Anandibai Joshi- The first Indian female doctor

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Anandibai Joshi

‘Some heroes don’t wear capes, we call them doctors.’

A doctor plays a key role in any society’s healthcare. The absolute first and the last event of human life are both certified by doctors, whether in maternity wards or morgues. If not every day, one needs a doctor every now and then in their life. Though doctors today are easily accessible with almost 45000 to 50000 doctors being produced by India annually. But going back a century before, this phenomenon was rare, and rarer was a chance to find a women candidate among them. But things changed when a woman from India choose to stand and pursue her passion for medicine.

Anandibai Gopalrao Joshi was the first female doctor of western medicine alongside Kadambini Ganguly. She is also the first woman in India to complete her studies in western medicine from the United States. Her story is both inspiring and tragic as she died just a year later fulfilling her dream. This is her story, a story worth reading.

Anandibai Joshi has a rich legacy and is an inspiration for many women to date.

Born on 31 March 1865 in a Marathi Brahmin family, she was originally named ‘Yamuna’. When she turned nine years old, she was married to a widower named Gopalrao Joshi, who was twenty years older than her. Her early marriage was a result of her mother’s persuasion and the family’s financial conditions.

Unlike many young brides of India, Yamuna was married to a fairly decent man who treated her way better than how other men used to treat their wives during the 1800s. Her husband renamed her ‘Anandi’. Gopalrao used to work as a postal clerk in Kalyan but was transferred several times as a part of his duty. Along with him, Anandi too traveled before finally settling in Kolhapur. Gopalrao was a progressive thinker and highly supported women’s education.

Anandibai Joshi

Anandibai Joshi gave birth to her first child when she turned 14. It was a boy who merely survived 10 days after his birth due to lack of medical care. His death was a big blow for Anandi’s career and inspired her to become a physician. Gopalrao supported her decision and thus in order to enroll her in a missionary school, they moved to Calcutta. Anandibai learned to read and write in English along with Sanskrit.

In the 1880s, it was very rare to find husbands to support their wives’ education, especially in arranged marriages. But Gopalrao was obsessed with Anandi’s education. On one occasion, when he returned home from work, he found Anandi cooking with her grandmother in the kitchen and is believed to go into a rage. He beat his wife for cooking instead of reading, a gesture most common in Indian parents to do in such situations. This means, he also served as a guardian in Anandi’s life and her success.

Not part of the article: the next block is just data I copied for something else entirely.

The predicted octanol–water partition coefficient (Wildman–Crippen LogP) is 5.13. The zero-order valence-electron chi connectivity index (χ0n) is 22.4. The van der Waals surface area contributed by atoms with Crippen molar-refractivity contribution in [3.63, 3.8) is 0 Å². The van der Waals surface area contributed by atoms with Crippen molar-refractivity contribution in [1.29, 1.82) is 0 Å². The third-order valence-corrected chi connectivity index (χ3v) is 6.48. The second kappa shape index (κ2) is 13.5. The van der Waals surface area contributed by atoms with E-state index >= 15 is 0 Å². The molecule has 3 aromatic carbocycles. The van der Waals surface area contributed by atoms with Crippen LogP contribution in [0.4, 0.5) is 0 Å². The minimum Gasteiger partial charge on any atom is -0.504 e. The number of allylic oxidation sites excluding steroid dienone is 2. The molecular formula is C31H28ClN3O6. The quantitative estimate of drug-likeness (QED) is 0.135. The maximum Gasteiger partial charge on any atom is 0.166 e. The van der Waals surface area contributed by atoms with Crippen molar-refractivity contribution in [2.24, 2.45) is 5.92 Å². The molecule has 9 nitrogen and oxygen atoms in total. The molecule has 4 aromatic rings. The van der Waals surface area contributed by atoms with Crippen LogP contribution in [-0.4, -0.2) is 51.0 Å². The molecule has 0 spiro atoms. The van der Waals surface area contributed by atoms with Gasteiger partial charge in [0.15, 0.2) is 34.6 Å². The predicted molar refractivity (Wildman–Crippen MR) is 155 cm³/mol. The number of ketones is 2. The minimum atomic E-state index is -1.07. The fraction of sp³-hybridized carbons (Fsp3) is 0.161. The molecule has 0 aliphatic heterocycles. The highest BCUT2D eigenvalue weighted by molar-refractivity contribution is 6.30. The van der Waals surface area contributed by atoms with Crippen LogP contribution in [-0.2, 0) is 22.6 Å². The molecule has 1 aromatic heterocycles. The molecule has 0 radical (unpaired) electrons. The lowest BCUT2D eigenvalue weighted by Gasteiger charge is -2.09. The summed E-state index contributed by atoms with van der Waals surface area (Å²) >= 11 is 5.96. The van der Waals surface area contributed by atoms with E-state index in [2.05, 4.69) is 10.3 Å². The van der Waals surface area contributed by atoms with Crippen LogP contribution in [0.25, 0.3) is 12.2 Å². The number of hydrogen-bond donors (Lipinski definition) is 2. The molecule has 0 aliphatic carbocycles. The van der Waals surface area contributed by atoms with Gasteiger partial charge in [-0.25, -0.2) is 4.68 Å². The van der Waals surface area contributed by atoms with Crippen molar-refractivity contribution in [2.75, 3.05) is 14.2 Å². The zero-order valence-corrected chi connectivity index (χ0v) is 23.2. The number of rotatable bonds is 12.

Her voyage from Calcutta to Pennsylvania

To enroll Anandi into medical school, he wrote a letter to Royal Wilder, stating his wife’s interest in pursuing education in medicine. The letter was happened to be read by Theodicia Carpenter, a resident of New Jersey, who wrote Anandi back and offered to host her stay in the US. In 1883, Gopalrao decided to send Anandi to America all by herself to set an example among the society by pursuing a two-year degree in western medicine.

Upon learning about Anandi’s goal to pursue higher education, the Joshi couple faced a lot of backlash from society. Thus to stress the need for female doctors in the country, Anandi addressed at Serampore College Hall. Her speech received a lot of publicity and funds start pouring in from all over the country.

Anandibai Joshi

Anandibai began her medical training at the age of 19. In 1886, Anandi graduated with an MD from Woman’s Medical College of Pennsylvania. During her stay in the US, Anandibai’s health started declining, she was fatigued and also caught tuberculosis. When she returned to India, Anandibai Joshi received a warm welcome. She was appointed as a female Physician in charge at local Albert Edward Hospital in the princely state of Kolhapur. She also received a congratulatory message from Queen Victoria upon completing her graduation.

A year later of her service at the young age of 22, Anandibai Joshi died of tuberculosis on 26 February 1887, yet her legacy remained. The Institute for Research and Documentation in Social Sciences introduced Anandibai Joshi Award for Medicine to honor her contribution to western medicine. The Maharashtra Government has also established a fellow membership in her name to encourage female candidates working on women’s health.

Anandibai Gopal Joshi’s contribution in encouraging women’s education in India is tremendous. In an era when it was uncommon for women to even step out from their homes alone, she crossed borders and pursued her education on foreign soil. Indeed, Anandibai was a woman of precision and determination.

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